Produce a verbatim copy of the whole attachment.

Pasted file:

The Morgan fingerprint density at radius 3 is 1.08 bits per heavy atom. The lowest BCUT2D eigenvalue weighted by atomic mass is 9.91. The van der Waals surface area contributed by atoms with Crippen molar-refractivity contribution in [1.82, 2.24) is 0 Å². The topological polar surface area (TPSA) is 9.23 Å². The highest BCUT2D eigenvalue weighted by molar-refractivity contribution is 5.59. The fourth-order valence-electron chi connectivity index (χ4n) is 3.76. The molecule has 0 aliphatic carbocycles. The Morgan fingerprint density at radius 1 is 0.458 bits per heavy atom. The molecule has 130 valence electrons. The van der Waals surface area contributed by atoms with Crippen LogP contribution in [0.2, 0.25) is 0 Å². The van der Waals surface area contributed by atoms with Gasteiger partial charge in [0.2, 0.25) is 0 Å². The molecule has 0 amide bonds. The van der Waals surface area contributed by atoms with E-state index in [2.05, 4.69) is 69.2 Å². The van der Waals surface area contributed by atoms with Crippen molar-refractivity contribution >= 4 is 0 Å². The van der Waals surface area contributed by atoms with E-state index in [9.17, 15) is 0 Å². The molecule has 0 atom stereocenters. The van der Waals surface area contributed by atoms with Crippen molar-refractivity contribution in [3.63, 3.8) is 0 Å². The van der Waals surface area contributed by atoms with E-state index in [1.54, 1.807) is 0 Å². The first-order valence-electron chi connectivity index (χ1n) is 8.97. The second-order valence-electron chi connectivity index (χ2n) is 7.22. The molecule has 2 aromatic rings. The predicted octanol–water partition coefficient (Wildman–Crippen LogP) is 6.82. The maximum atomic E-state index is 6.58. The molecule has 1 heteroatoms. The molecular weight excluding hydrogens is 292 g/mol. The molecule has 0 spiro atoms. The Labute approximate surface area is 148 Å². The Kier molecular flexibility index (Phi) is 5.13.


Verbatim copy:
The Morgan fingerprint density at radius 3 is 1.08 bits per heavy atom. The lowest BCUT2D eigenvalue weighted by atomic mass is 9.91. The van der Waals surface area contributed by atoms with Crippen molar-refractivity contribution in [1.82, 2.24) is 0 Å². The topological polar surface area (TPSA) is 9.23 Å². The highest BCUT2D eigenvalue weighted by molar-refractivity contribution is 5.59. The fourth-order valence-electron chi connectivity index (χ4n) is 3.76. The molecule has 0 aliphatic carbocycles. The Morgan fingerprint density at radius 1 is 0.458 bits per heavy atom. The molecule has 130 valence electrons. The van der Waals surface area contributed by atoms with Crippen LogP contribution in [0.2, 0.25) is 0 Å². The van der Waals surface area contributed by atoms with Gasteiger partial charge in [0.2, 0.25) is 0 Å². The molecule has 0 amide bonds. The van der Waals surface area contributed by atoms with E-state index in [2.05, 4.69) is 69.2 Å². The van der Waals surface area contributed by atoms with Crippen molar-refractivity contribution >= 4 is 0 Å². The van der Waals surface area contributed by atoms with E-state index in [9.17, 15) is 0 Å². The molecule has 0 atom stereocenters. The van der Waals surface area contributed by atoms with Crippen molar-refractivity contribution in [3.63, 3.8) is 0 Å². The van der Waals surface area contributed by atoms with E-state index in [1.54, 1.807) is 0 Å². The first-order valence-electron chi connectivity index (χ1n) is 8.97. The second-order valence-electron chi connectivity index (χ2n) is 7.22. The molecule has 2 aromatic rings. The predicted octanol–water partition coefficient (Wildman–Crippen LogP) is 6.82. The maximum atomic E-state index is 6.58. The molecule has 1 heteroatoms. The molecular weight excluding hydrogens is 292 g/mol. The molecule has 0 spiro atoms. The Labute approximate surface area is 148 Å². The Kier molecular flexibility index (Phi) is 5.13.